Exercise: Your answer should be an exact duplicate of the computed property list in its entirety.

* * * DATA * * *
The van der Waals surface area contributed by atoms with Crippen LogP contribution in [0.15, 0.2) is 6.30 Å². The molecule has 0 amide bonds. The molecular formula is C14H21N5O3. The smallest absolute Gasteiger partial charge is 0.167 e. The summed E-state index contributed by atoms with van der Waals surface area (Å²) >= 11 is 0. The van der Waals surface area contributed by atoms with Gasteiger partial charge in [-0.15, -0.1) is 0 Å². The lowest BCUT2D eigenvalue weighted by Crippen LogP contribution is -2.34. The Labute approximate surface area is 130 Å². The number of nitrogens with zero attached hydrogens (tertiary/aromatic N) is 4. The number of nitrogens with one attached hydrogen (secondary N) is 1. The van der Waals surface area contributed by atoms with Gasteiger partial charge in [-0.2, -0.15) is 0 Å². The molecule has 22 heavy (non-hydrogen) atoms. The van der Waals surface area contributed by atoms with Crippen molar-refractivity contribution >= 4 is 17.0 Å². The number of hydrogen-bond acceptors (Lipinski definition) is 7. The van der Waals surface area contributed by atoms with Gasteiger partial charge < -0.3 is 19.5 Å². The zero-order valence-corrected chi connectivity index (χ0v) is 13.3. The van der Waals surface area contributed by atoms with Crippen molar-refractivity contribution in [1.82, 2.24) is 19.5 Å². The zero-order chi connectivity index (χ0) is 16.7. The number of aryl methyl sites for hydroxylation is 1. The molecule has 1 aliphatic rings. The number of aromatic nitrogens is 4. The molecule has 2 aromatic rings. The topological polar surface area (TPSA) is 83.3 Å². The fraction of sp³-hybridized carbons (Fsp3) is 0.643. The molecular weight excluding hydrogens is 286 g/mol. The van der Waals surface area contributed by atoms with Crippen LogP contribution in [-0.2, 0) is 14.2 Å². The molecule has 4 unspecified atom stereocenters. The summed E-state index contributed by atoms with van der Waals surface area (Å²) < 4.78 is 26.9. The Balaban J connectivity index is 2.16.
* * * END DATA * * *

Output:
The van der Waals surface area contributed by atoms with Crippen LogP contribution in [0.15, 0.2) is 6.30 Å². The molecule has 0 amide bonds. The molecular formula is C14H21N5O3. The smallest absolute Gasteiger partial charge is 0.167 e. The summed E-state index contributed by atoms with van der Waals surface area (Å²) >= 11 is 0. The van der Waals surface area contributed by atoms with Gasteiger partial charge in [-0.15, -0.1) is 0 Å². The lowest BCUT2D eigenvalue weighted by Crippen LogP contribution is -2.34. The Labute approximate surface area is 130 Å². The number of nitrogens with zero attached hydrogens (tertiary/aromatic N) is 4. The number of nitrogens with one attached hydrogen (secondary N) is 1. The van der Waals surface area contributed by atoms with Gasteiger partial charge in [-0.2, -0.15) is 0 Å². The molecule has 22 heavy (non-hydrogen) atoms. The van der Waals surface area contributed by atoms with Crippen molar-refractivity contribution >= 4 is 17.0 Å². The number of hydrogen-bond acceptors (Lipinski definition) is 7. The van der Waals surface area contributed by atoms with Gasteiger partial charge < -0.3 is 19.5 Å². The zero-order valence-corrected chi connectivity index (χ0v) is 13.3. The van der Waals surface area contributed by atoms with Crippen molar-refractivity contribution in [1.82, 2.24) is 19.5 Å². The zero-order chi connectivity index (χ0) is 16.7. The number of aryl methyl sites for hydroxylation is 1. The molecule has 1 aliphatic rings. The number of aromatic nitrogens is 4. The molecule has 2 aromatic rings. The topological polar surface area (TPSA) is 83.3 Å². The fraction of sp³-hybridized carbons (Fsp3) is 0.643. The molecular weight excluding hydrogens is 286 g/mol. The van der Waals surface area contributed by atoms with Crippen LogP contribution in [-0.2, 0) is 14.2 Å². The molecule has 4 unspecified atom stereocenters. The summed E-state index contributed by atoms with van der Waals surface area (Å²) < 4.78 is 26.9. The Balaban J connectivity index is 2.16.